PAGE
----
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0120 Notes on Marco Polo : vol.2
Notes on Marco Polo : vol.2 / Page 120 (Color Image)

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doi: 10.20676/00000246
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free of such borrowings. Yet, since Hsüan-tsang is the first to speak both of the ' Eastern Kingdom of Women ' and of the ' Kingdom of Women in the Western Sea ', I feel inclined to think that the new designation originated with him.

The text of the Sui shu provides no certain clue for the location of this ' Kingdom of Women '. It lay ' south of the Onion Range ', but this term must certainly be taken here as a very broad designation, and cover at least the western part of the K'un-lun Range. I have no information on the salt trade between that ' Kingdom of Women ' and India. Of more importance is the indication that the ' Kingdom of Women ' more than once fought against India and the Tang-hsiang. India would seem here to mean Kashmir, but the Tang-hsiang carry us much more to the east. The Tang-hsiang, which are the ancestors of the Tangutan tribes of Kan-su, were of the same stock and, to a great extent, the descendants of the earlier Ch'iang, and, c. 600, lived on the western borders of Kan-su and Ssû-ch'uan. Their many tribes included, among others, the Po-lang or White

Wolves, and all described themselves as having a monkey ancestry (0 fiwfig'   ff Sui shu,
83, 2 b). Their wandering tribes could spread far enough towards the west; the Sui shu (followed by Chiu T'ang shu, 198, 1 b) gives as their western limit « [the territory of] the yeh-hu », i. e. the yabyu, which means the sovereign of the ' Western T'u-chüeh ' (Turks). But this can be accepted only inasmuch as the sway of the yabyu extended over Chinese Turkestan, and it was certainly not in the north-western part of Tibet that the Tang-hsiang could come into conflict with the ' Kingdom of Women '. Consequently, the ' Kingdom of Women ', i. e. the Suvarnagotra or Su-p'i, seems to have covered a large area in the central part of northern Tibet ; and there may be some foundation in Hsüan-tsang's statement that it was « extended from east to west, but narrow from north to south ».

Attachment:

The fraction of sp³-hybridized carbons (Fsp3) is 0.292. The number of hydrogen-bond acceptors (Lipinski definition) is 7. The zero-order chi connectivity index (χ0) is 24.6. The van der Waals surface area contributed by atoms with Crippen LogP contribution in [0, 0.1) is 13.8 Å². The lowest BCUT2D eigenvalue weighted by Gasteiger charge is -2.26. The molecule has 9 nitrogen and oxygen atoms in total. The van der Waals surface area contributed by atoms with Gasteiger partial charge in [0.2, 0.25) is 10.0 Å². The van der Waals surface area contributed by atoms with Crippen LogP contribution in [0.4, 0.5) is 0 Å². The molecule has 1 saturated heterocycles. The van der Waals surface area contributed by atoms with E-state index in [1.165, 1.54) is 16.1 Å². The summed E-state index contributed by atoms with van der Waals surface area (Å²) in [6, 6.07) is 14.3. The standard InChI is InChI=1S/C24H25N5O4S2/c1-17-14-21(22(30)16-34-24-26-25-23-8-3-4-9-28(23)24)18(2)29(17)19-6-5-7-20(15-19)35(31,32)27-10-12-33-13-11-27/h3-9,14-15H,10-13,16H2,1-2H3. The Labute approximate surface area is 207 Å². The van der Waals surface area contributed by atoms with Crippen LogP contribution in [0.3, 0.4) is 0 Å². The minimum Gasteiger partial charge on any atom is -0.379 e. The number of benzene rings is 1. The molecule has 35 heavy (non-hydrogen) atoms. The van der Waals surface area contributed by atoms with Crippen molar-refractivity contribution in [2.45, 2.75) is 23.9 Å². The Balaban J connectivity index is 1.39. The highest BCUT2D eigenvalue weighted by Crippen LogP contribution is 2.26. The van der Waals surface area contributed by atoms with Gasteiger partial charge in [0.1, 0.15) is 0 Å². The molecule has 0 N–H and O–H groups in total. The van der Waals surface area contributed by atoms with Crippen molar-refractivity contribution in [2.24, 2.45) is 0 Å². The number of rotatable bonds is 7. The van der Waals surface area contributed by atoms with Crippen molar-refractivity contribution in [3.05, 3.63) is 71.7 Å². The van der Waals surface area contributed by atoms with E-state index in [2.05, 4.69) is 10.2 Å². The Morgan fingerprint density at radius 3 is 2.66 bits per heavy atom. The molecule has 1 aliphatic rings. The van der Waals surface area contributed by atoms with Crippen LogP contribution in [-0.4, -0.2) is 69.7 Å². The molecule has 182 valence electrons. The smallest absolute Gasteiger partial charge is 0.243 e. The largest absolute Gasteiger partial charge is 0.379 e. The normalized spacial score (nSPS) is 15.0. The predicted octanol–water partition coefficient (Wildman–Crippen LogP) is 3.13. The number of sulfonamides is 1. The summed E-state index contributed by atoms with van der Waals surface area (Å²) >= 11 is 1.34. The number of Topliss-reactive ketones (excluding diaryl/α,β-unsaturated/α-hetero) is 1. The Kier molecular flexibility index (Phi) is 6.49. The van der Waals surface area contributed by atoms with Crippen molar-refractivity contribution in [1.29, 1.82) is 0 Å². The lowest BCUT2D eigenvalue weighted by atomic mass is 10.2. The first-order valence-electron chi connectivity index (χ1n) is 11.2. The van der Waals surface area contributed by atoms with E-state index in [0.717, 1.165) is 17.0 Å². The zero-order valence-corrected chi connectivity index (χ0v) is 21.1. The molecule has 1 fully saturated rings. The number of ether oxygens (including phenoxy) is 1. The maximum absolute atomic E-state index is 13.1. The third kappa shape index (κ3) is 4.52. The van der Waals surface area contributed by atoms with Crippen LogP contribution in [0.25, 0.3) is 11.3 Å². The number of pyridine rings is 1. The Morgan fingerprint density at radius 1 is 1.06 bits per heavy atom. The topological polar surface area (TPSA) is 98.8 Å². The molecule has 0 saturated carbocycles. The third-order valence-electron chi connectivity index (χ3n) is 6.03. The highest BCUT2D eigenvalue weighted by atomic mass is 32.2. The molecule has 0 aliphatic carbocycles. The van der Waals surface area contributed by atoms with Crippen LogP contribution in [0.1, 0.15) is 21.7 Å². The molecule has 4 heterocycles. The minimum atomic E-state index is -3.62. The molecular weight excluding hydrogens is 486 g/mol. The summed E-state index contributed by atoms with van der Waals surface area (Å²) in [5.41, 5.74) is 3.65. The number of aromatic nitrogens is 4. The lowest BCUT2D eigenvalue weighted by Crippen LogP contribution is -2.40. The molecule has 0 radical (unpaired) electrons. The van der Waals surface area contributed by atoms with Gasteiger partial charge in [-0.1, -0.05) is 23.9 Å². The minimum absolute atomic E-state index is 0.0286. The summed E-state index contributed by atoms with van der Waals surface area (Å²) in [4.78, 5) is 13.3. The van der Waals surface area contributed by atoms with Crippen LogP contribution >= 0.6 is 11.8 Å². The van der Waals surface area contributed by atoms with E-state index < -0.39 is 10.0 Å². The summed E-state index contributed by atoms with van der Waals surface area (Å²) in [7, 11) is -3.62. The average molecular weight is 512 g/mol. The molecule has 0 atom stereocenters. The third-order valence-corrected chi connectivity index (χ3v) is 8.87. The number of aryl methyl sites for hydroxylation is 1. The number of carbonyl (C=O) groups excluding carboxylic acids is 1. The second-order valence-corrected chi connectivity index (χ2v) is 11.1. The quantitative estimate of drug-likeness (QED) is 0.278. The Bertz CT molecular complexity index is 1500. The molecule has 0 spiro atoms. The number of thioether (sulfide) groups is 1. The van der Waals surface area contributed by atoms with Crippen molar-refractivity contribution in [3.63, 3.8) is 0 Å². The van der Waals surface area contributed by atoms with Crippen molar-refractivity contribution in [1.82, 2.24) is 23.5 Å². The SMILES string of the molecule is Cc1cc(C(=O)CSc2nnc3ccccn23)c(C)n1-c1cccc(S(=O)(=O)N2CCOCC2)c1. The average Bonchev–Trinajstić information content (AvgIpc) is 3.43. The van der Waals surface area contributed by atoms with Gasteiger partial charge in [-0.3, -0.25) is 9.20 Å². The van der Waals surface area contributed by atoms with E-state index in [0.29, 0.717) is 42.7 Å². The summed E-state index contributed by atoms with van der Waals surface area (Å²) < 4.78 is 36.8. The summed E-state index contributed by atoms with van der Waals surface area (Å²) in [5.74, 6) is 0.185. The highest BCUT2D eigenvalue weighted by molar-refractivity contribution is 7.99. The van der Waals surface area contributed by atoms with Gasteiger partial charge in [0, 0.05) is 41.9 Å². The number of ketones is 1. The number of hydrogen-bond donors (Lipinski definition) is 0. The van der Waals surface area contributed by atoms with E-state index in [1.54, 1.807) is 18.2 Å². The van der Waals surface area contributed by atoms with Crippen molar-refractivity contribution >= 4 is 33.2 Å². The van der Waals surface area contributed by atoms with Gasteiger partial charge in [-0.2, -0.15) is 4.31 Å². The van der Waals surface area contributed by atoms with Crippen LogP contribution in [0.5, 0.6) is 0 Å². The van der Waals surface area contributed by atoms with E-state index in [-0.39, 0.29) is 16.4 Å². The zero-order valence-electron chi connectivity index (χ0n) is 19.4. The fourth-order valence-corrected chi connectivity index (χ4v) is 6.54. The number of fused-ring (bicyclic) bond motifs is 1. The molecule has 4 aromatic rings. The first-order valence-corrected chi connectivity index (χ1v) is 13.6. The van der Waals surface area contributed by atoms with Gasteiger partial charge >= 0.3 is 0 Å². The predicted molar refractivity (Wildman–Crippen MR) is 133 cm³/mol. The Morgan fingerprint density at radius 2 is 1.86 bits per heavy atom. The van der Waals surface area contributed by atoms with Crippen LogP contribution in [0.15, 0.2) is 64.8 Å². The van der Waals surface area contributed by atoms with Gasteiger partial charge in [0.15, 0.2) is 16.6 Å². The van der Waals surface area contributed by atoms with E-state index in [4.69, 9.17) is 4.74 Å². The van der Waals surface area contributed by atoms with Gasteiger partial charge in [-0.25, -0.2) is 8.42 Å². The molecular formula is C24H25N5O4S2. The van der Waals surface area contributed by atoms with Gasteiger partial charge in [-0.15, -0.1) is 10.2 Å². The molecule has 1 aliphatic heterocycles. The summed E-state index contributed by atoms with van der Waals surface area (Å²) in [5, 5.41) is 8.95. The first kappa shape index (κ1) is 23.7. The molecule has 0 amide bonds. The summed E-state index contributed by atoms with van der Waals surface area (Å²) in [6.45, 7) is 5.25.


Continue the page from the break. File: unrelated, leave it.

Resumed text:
Apart from the clan name Su-p'i, and the title Chin-chü of the husband of the woman king, the only native name of the ' Kingdom of Women ' occurring in the Sui shu is the ' appellation'

of the woman king, that is to say, in the present case, her real name, transcribed *   Mo-chieh
(*Muât-kjät). This must have begun with ma° or bao, but -t- may render -t-, -d-, -r-, -1-; *Markar or *Bal-kar are only two possible forms out of many.

Other features in the notice, like the many-storeyed houses, the polyandry and the painted faces, point to Tibetan habits; and so does the use of monkeys in sacrifice, also attested for the Tibetans proper (T'u-fan) in Chiu T'ang shu, 196A, 1 a; the Tibetans, like the Tang-hsiang, had the tradition of a monkey ancestry. It must be admitted, however, that the clan name Su-p'i and the title Chin-chü are the only direct connection between this ' Kingdom of Women ' and the kingdom of Su-p'i or Sum-pa on the one hand, and the Suvarnagotra or ' Gold Race ' on the other. The Chiu T'ang shu and the Hsin T'ang shu do not allude to the ' Kingdom of Women ' when speaking of the Kingdom of Su-p'i, and the names of the sovereigns never coincide. Moreover, the Tibetan texts published by THOMAS leave no doubt that, for the Tibetans, the Gold Race and the Sum-pa were two different countries.

But who were the Su-p'i (Supiya, etc.) or Sum-pa? THOMAS holds them to have been originally Hsiung-nu, adding that they were of « Sien-pi » origin, and he seems to consider Su-p'i, Sum-pa and « Sien-pi » as different forms of one and the same name; at the time of the events narrated in

the prophecies, their name would have been inherited by Qarluq Turks. The If   Hsien-pei